New Yankee Workshop inspired X-Carve workbench

Currently my 1000mm X-Carve is monopolizing my main work table and I need that back so I’m working on a design for a replacement. My work table is a New Yankee Workshop design that is very solid and has retractable wheels. It uses a torsion box design to keep it flat and as light as possible.

For the new X-Carve work table the top surface is just enough bigger than the footprint of the X-Carve (including the bump out of the Y motors and the furthest forward travel of the carriage) that later I can add a lift up lid to help muffle the noise. I’ve made the torsion box area deeper to include a cavity for the X-Controller (I’ll move the Big Red Button to the front leg) and a drawer for bits and accessories.

I’ve designed this in Fusion 360 and am willing to share the design though it’d probably be best to wait until after I’ve actually built it to make sure everything works out. Most of it is 3/4" ply, but the very top is 3/4" MDF, the top of the torsion box is 1/4 luan, the bottom is 1/2" ply, and the drawer box is 1/2" ply.

I’d love any comments and things anyone spots that wouldn’t work well.


Where does the computer go?

The computer is either going to go on a smaller cart I’ve already got or I’ll come up with a fold down shelf to attach to the side.

The reason I didn’t allocate top space for the computer was that would make the new table the same size as the existing table and I really can’t spare enough shop space for two of them. It’ll be tight even with the reduced version.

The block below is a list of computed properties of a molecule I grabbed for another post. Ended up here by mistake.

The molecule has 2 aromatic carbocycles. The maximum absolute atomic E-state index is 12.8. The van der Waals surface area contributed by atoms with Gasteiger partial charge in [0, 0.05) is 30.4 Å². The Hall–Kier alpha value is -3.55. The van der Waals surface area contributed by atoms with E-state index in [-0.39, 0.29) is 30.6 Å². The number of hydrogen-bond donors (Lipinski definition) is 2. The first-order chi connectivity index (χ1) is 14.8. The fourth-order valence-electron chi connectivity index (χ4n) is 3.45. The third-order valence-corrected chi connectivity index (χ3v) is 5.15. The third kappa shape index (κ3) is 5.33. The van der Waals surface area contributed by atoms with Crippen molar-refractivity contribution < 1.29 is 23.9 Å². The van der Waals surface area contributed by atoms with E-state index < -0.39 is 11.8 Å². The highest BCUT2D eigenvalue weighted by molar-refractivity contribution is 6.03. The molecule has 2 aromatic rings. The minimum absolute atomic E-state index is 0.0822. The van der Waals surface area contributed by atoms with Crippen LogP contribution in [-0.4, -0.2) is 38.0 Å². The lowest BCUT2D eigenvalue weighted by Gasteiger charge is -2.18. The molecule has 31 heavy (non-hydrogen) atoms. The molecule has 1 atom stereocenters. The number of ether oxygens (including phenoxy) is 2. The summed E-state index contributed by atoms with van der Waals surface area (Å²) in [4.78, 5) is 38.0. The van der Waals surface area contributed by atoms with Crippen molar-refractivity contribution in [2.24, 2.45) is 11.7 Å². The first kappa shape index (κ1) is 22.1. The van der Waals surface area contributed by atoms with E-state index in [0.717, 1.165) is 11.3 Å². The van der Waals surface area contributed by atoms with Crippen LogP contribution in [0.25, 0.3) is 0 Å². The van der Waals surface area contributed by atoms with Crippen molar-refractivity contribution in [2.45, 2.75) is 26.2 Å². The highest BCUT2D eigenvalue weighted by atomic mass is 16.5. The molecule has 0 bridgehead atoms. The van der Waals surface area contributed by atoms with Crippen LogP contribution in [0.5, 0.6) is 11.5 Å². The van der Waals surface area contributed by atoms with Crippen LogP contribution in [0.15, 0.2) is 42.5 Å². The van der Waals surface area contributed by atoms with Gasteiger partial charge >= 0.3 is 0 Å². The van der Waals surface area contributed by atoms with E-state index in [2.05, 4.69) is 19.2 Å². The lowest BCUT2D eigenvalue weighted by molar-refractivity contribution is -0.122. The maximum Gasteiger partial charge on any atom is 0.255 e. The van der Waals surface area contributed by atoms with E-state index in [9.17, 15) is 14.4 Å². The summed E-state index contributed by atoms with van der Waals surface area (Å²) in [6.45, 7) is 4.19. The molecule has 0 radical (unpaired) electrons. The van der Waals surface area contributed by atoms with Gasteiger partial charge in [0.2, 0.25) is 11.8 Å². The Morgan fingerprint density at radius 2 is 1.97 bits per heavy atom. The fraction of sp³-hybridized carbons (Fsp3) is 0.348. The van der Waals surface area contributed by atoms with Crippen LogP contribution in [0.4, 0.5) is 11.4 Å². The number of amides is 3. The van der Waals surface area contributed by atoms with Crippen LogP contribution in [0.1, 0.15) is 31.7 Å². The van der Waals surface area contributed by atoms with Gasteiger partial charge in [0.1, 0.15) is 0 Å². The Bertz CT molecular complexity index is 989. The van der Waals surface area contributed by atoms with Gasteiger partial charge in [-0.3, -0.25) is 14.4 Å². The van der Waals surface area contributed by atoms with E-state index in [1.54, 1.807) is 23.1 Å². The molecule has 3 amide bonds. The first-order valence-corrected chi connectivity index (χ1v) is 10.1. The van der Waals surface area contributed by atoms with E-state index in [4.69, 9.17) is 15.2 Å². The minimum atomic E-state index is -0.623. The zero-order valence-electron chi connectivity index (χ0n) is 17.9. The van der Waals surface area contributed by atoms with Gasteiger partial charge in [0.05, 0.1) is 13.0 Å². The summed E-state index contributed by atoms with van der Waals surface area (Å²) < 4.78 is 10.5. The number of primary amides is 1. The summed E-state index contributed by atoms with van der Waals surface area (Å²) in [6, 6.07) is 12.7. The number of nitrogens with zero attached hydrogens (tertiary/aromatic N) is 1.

I built a drawer for the laptop in the side and a full width drawer in front. Worked out great and keeps the dust off. Just a idea you might want to incororate in yours.

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Wow, that’s a nice-looking piece of hardware there. Mine is a LOT less fancy, I mostly went for low cost and high strength on mine. As you can see, I have a very limited space available for it, so I went for a minimal design. The PC that operates it is actually across the room, and the X-controller and relay is mounted down the left side of the bench, out of view here. The top and base are removable separately, it was a necessity to move the table into my shop, hence the handles on the sides.

The top is a torsion box, made with 2x4s. Nothing fancy, but it works nicely. I ripped down the 2x4s before use to 3.25", just to make sure they were all exactly the same width, and the top is 46" square to make best use of the 4x8" particle board sheet.

Both of those benches are really nice! In my case I started from the New Yankee Workshop design because I really love the work table I already have, the retractable wheels make it super easy to move yet land and the table is so solid (everything glued and screwed) that me and my neighbors could jump on it and it wouldn’t wiggle.

I’m going to be moving the machine routinely (almost every time I use it, then putting it away), so the wheels will let me do this without any help.

I don’t have a permanent computer attached to the X-Carve, so a dust free drawer to keep that isn’t an issue - when I’m using the machine I hook up my Microsoft Surface to control it. When I’m doing actual design work I do it elsewhere on another machine.